About

Cec Murphey

About Cecil Murphey – The Man Behind the Words

Veteran author Cecil (Cec) Murphey has written or co-written more than 135 books, including the New York Times bestseller 90 Minutes in Heaven (with Don Piper) and Gifted Hands: The Ben Carson Story (with Dr. Ben Carson). His books have sold in the millions and have brought hope and encouragement to countless people around the world.

Cec stays busy as a professional writer and travels extensively to speak on topics such as writing, spiritual growth, caregiving, significant living, sexual abuse, and recovery.

Prior to launching his career as a full-time writer and speaker, Cec served as pastor in Metro Atlanta, as a volunteer hospital chaplain for ten years, and was a missionary in Kenya for six.

Find out more about Cec’s books here.

For more information, visit Cec’s Wikipedia page.

Awards

  • Cec received an honorary Doctor of Literature from The Richmond Virginia Seminary for his contributions to the writing field.
  • National Award for the Encouragement of Writing – Cec was the inaugural recipient of this award. He received it at the Southern Christian Writers Conference in June 2016.
  • Lifetime Literary Award – The Orange County Christian Writers Conference presented this award to Cec in April 2014.
  • Foreword Book of the Year Bronze Award – Cec received this award in June of 2011 for When a Man You Love Was Abused. The award was especially significant for him because it took six years to find a publisher willing to take a risk on the book.
  • Retailers Choice Award – 90 Minutes in Heaven (with Don Piper) won the 2009 Retailers Choice Award for backlist books.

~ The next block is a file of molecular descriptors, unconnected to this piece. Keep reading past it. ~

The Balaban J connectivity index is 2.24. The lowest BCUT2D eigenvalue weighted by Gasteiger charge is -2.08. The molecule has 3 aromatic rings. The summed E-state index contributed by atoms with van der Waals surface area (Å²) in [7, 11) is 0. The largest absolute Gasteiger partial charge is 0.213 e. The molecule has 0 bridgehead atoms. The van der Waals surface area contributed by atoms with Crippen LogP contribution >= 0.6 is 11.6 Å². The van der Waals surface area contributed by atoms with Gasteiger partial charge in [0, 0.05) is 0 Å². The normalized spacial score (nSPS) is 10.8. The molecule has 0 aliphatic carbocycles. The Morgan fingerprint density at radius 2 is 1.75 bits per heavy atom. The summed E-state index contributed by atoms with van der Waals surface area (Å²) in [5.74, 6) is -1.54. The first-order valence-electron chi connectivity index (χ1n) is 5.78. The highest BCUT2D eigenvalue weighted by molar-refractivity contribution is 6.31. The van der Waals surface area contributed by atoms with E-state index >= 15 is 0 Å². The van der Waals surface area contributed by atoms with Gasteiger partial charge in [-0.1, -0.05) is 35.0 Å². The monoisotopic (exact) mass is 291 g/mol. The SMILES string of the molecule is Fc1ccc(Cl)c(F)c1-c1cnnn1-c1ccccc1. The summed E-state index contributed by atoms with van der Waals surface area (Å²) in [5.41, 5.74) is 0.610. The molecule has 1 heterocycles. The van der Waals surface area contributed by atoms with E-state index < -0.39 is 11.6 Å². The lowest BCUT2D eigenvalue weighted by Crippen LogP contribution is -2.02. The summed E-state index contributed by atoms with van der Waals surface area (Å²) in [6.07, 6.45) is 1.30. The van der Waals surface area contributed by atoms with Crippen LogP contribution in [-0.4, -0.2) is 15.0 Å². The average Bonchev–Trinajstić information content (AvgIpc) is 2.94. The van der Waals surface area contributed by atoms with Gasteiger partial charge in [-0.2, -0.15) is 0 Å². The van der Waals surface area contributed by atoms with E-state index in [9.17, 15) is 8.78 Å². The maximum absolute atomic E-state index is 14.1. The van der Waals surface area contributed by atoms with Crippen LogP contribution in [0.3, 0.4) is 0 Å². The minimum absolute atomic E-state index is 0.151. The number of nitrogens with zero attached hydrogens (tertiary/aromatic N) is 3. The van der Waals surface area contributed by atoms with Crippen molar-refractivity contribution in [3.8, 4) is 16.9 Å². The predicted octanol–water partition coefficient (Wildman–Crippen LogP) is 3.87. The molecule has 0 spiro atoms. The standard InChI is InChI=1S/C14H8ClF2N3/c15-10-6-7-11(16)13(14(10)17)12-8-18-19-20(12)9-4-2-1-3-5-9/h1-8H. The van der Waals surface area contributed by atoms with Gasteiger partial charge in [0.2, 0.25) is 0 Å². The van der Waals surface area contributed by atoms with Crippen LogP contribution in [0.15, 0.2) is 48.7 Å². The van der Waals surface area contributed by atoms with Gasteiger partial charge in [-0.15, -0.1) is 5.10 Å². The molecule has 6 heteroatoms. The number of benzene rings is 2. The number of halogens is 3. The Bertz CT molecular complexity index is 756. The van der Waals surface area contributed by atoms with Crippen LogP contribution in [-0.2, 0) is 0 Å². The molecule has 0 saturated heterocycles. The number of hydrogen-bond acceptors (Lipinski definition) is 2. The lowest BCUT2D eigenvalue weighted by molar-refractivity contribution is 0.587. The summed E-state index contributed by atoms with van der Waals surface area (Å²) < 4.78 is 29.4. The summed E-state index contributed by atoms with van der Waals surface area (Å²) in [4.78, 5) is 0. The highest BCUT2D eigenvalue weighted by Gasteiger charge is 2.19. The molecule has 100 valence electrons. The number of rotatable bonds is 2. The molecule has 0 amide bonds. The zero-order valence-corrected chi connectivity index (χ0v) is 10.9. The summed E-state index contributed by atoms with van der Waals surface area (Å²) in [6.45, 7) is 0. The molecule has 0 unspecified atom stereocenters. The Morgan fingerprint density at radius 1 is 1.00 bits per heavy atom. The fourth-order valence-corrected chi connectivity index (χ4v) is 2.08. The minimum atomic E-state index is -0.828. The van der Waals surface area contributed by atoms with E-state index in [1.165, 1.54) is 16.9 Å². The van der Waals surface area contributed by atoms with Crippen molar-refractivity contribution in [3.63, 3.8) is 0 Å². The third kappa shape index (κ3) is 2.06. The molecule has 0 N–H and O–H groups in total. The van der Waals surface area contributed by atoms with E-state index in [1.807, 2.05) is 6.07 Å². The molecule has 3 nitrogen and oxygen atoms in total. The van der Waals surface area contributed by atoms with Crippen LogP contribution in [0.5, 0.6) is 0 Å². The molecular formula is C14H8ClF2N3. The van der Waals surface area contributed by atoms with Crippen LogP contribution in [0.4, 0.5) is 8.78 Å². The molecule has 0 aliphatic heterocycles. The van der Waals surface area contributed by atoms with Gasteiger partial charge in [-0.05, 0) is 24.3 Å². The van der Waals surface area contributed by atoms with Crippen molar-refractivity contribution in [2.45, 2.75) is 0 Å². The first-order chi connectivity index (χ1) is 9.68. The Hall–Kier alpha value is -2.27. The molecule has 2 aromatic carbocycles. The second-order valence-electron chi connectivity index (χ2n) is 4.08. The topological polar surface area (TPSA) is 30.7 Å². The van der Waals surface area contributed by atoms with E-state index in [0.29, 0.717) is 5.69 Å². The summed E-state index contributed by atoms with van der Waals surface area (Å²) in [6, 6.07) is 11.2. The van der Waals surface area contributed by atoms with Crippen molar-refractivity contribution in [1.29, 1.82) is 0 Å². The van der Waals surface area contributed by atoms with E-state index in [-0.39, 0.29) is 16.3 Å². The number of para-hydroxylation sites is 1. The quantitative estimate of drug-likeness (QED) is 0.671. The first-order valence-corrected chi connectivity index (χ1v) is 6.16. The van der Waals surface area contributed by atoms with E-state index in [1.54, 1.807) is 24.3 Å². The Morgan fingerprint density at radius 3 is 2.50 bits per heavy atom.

• Extraordinary Service Award – The American Society of Journalists and Authors (ASJA) honored Cec with the 2009 Extraordinary Service Award, one of their most prestigious awards.
  • The Lifetime Achievement Award – In July 2007, Cec was the inaugural recipient of the AWSA (Advanced Writers and Speakers Association) Lifetime Achievement Award. He was recognized for his writing and mentoring in the Christian writing community.
  • Retailers Choice Award – Touchdown Alexander (with Seattle Seahawks MVP Shaun Alexander) won the Retailers Choice Award at ICRS in July 2007.
  • Author of the Year Award – Cec is a three-time winner of this award from the Dixie Council of Authors and Journalists, which recognizes outstanding books by writers in the southeastern United States.
  • Blackboard Book of the Year Award – I Choose to Stay (with Salome Thomas-EL) was selected to receive the 2005 Blackboard Book of the Year Award for nonfiction.
  • Silver Angel Award (2005) – This award was received from Excellence in Media for his book Committed but Flawed.
  • Silver Angel Award (2004) – This award was received from Excellence in Media for I Choose to Stay.
  • Gold Medallion Award (1995) – Cec was a three-time finalist and the 1995 winner of the Evangelical Press Association’s Gold Medallion Award, which recognizes the highest quality in Christian books. He won the award for his book with Franklin Graham, Rebel with a Cause.

Seven Things You Might Not Know About Cec (in his words)

1. I wrote my first story at age nine.

I had seen an Alfred Hitchcock movie called Saboteur. A crucial scene takes place when the heroine, locked inside an office in a New York City skyscraper, writes a note in lipstick. She throws the paper out the window and holds her compact mirror so that it reflects the sun. The note lands in front of a taxi stand, a driver picks up the note, sees her flashing sign, and rescues her.I decided to try something like that. I wrote, “Help! My husband is trying to kill me.” I wrote an address about a block away and laid the note on the street. After what seemed like a long wait and no one picked it up, I forgot about it.